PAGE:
Catching up with Deadbeat Parents to Collect Child Support
If you are owed child support from a deadbeat parent who is evading payment responsibilities and leaving you to provide the financial necessities all on by yourself, you are not alone. The Mississippi Department of Human Services reports that 350,000 parents are behind on child support payments. That means that $800 million is not being funneled to the children who are legally entitled to this support. If you are one of the thousands of parents who is not receiving the child support that was ordered by a Mississippi court, a tough local attorney can help.
Failure to Pay Affects Children
The impact on children who do not receive the court-ordered financial support is clear. All too often, these children go without. While living without a vacation is the worst-case scenario for some, living without adequate housing, food, and clothing is the consequence for far too many. Whatever the case, there is no dispute that the court has ordered the support because it falls within state guidelines, and non-custodial parents have a legal—and a moral—obligation to supply this support to their children.
Consequences to Noncustodial Parents who don’t Pay Up
When payments are not made in a regular and timely manner, there a number of things that can be done to motivate non-custodial parents to buck up and address their responsibilities, including:
- The individual may be held in contempt of court;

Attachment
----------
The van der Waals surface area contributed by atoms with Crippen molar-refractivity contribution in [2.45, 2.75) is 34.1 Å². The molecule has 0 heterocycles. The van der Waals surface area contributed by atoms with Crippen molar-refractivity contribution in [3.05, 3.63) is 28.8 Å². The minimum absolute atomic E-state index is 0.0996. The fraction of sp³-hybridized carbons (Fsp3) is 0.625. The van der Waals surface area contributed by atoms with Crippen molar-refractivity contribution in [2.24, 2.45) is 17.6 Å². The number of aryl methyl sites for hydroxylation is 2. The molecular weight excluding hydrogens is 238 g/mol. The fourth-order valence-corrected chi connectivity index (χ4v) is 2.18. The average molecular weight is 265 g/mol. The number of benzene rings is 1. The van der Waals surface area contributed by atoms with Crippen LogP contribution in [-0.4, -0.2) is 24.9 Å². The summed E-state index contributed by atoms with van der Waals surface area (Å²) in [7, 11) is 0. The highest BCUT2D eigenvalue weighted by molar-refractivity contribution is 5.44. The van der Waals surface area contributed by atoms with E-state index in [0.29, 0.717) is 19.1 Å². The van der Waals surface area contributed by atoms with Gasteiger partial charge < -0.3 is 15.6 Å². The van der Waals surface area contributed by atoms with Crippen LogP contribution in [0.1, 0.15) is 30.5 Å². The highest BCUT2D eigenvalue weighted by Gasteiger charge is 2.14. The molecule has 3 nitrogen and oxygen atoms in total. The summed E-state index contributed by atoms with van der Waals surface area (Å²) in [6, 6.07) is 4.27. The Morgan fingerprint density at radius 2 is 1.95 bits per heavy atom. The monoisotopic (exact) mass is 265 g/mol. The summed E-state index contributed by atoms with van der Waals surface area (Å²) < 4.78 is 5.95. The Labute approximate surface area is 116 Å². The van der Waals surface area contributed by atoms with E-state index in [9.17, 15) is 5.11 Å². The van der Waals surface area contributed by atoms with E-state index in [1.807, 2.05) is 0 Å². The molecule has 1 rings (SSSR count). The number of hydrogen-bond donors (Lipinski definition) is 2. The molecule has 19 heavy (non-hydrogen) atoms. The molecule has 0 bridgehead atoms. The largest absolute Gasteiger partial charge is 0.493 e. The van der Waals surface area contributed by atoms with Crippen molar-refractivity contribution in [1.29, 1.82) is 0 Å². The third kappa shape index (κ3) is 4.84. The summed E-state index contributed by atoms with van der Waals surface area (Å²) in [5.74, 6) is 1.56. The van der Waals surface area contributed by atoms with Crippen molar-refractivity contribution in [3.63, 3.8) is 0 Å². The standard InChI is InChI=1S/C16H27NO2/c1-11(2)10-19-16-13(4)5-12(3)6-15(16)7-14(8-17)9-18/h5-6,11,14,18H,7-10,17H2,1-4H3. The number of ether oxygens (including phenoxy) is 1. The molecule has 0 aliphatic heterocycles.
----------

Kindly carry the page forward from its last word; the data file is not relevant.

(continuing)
- Child support may be garnished from wages;
- Payments may be skimmed off the top of unemployment benefits;
- The individual’s credit score may be impacted by a report to credit agencies;
- The non-custodial parent’s checking and/or savings accounts may be frozen or seized;
- The person’s driver’s license may be suspended;
- Passport applications may be denied, or existing passports may be rescinded.
Deadbeat Parents who are out of State
If a non-custodial parent moves out of state, the Uniform Interstate Family Support Act (UIFSA) may be used to create a valid court order for child support in another state. If parents continue to choose not to obey the order to provide child support, they may be referred to the Office of the Inspector General (OIG) for investigation. When the parent lives in a different state than the child, the OIG may become involved under key circumstances:
- When noncustodial parents refuse to make these payments for one year or more;
- When $5,000 or more is owed by the noncustodial parent;
- When the noncustodial parent moved out of the state or the country in an attempt to avoid child support payment requirements.
If found guilty, offenders may face a number of penalties, including:
- Restitution of owed support;
If Non-payment is a Problem
If you are struggling to care for a child without the court-ordered support of the child’s parent, it can be frustrating and wearisome. At the office of Derek L. Hall, PLLC, our heavy hitting team takes pride in our aggressive approach to deadbeat parents. Let us intervene on your behalf. All it takes is scheduling a free, confidential consultation, and we can get the ball rolling.